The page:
Friday, August 29, 2008

Don't Take it to the Grave


I had the privilege of taking my kids to Arlington National Cemetery last April and was able to watch the Changing of the Guard at the Tomb of the Unknown Soldier. I witnessed this ceremony as a young child, but as an adult I have much more appreciation and a tremendous amount of respect for the honorable men and women of our Armed Forces that guard the Tomb 24/7, 365 days per year in extreme heat and cold, rain, sleet or snow.

As we walked through the cemetery I was awed by the rows and rows of meticulously placed white tombstones - markers for those who have served our country and are laid to rest there. As I took in the sight I thought about how each tombstone represents a man or woman and that some gave their life serving their country while others served their country and went on to live their lives. Some were farmers, and teachers, carpenters, businessmen and women, nurses, doctors, and clergymen and each had their own story. Then I began to wonder how many of those buried in Arlington died with 'unfinished business' in their hearts. Who died with anger or contempt towards a brother or neighbor, un-forgiveness or bitterness towards their mother or father, an ex-spouse or 'used-to-be' friend? Who had let these things destroy their life and take away any hope for real, true happiness or joy that they might have experienced in life?

The other day I was saddened as I read an article about a couple from Brooklyn who were murdered in their home this past summer. What really struck me was the title “Bitter to the End – and Beyond”. Apparently they detested many in life, mainly members of their immediate family, and when they wrote their will, they allowed all of their bitterness to spew forth and literally filled it with all the hatred they had stored up. Now the whole world has knowledge of this and most likely this couple will be remembered not for the good they may have done, but for the will they left behind laced with acerbic words for their family. How sad that they chose for their last words to be hurtful, hateful and vengeful instead of forgiving and healing.

I don’t think this couple is any different than me or you or millions of others in the world. They are just as human and prone to allowing past hurts and resentments quench the true joy and happiness we can experience in life. Un-forgiveness is a slow death, like strapping the person we have issues with to our back and carrying them around until we crumble under the weight. It’s giving others control and power over us. If I can forgive, I’m essentially taking them off my back, freeing myself of the burden and not allowing them to control my life any longer. We should take the saying 'get off my back' literally!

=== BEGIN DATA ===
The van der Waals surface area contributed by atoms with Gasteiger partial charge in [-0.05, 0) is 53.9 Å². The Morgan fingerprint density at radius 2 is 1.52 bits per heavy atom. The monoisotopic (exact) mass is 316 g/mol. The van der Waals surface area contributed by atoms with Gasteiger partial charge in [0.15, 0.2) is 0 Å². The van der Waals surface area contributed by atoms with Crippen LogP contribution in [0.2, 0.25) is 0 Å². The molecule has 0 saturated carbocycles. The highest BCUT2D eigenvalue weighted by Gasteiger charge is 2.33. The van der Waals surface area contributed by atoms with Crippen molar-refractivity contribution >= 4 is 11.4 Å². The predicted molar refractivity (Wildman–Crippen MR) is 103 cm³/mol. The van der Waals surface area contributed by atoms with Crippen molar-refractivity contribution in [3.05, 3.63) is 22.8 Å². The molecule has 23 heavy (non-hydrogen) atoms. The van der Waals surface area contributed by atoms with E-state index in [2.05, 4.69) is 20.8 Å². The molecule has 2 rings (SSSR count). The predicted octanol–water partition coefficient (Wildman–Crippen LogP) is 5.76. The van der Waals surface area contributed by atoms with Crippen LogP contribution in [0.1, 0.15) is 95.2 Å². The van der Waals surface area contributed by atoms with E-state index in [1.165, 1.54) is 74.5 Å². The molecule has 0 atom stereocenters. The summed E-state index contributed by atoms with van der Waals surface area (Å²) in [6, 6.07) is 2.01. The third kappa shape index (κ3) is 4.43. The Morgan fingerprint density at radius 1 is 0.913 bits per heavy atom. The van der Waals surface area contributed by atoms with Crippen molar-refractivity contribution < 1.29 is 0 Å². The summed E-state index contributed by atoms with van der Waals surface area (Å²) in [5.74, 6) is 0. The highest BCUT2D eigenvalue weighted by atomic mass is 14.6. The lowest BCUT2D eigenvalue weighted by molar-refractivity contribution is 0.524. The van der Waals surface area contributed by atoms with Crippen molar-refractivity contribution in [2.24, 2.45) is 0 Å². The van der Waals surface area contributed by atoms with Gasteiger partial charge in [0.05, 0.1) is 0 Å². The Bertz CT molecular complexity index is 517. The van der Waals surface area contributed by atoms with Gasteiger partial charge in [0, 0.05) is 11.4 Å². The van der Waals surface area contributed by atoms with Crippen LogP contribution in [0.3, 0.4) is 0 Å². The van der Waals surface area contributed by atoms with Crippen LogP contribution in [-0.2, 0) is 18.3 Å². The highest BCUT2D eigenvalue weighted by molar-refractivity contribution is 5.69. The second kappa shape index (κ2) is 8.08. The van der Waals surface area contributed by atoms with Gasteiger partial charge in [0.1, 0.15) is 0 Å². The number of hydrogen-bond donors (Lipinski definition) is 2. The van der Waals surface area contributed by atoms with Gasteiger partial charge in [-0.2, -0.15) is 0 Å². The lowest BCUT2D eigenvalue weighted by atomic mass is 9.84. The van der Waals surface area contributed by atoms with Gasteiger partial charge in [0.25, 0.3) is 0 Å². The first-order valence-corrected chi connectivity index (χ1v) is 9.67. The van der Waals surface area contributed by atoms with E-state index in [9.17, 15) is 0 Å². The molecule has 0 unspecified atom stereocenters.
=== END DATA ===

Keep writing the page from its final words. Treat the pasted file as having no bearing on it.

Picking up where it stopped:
I know as a Christian that I am called to love. Not just those that I like and get along with, but those that I don't like or those that say things about me or persecute me. God makes that very clear when he tells us in Romans 10:12 - Be devoted to one another in brotherly love. Honor one another above yourselves. If I have bitterness, anger or un-forgiveness in my heart how can I do what God tells me to do – which is love others? If I can't forgive how can God forgive me? Mark 11:25 -And when you stand praying, if you hold anything against anyone, forgive him, so that your Father in heaven may forgive you your sins. Living victoriously in Christ and loving others is dealing with our past hurts, anger and un-forgiving hearts and learning to love as Christ loves us. Its living Ephesians 4:31-3; Get rid of all bitterness, rage and anger, brawling and slander, along with every form of malice. Be kind and compassionate to one another, forgiving each other, just as in Christ God forgave you.

It's easier to be un-forgiving than forgiving. But, I don't want to go to my grave and not have taken full advantage of living victoriously in Christ and receiving all of the hope and joy that He has for me in my life. That would be cheating myself out of some pretty cool things I know God has for me.

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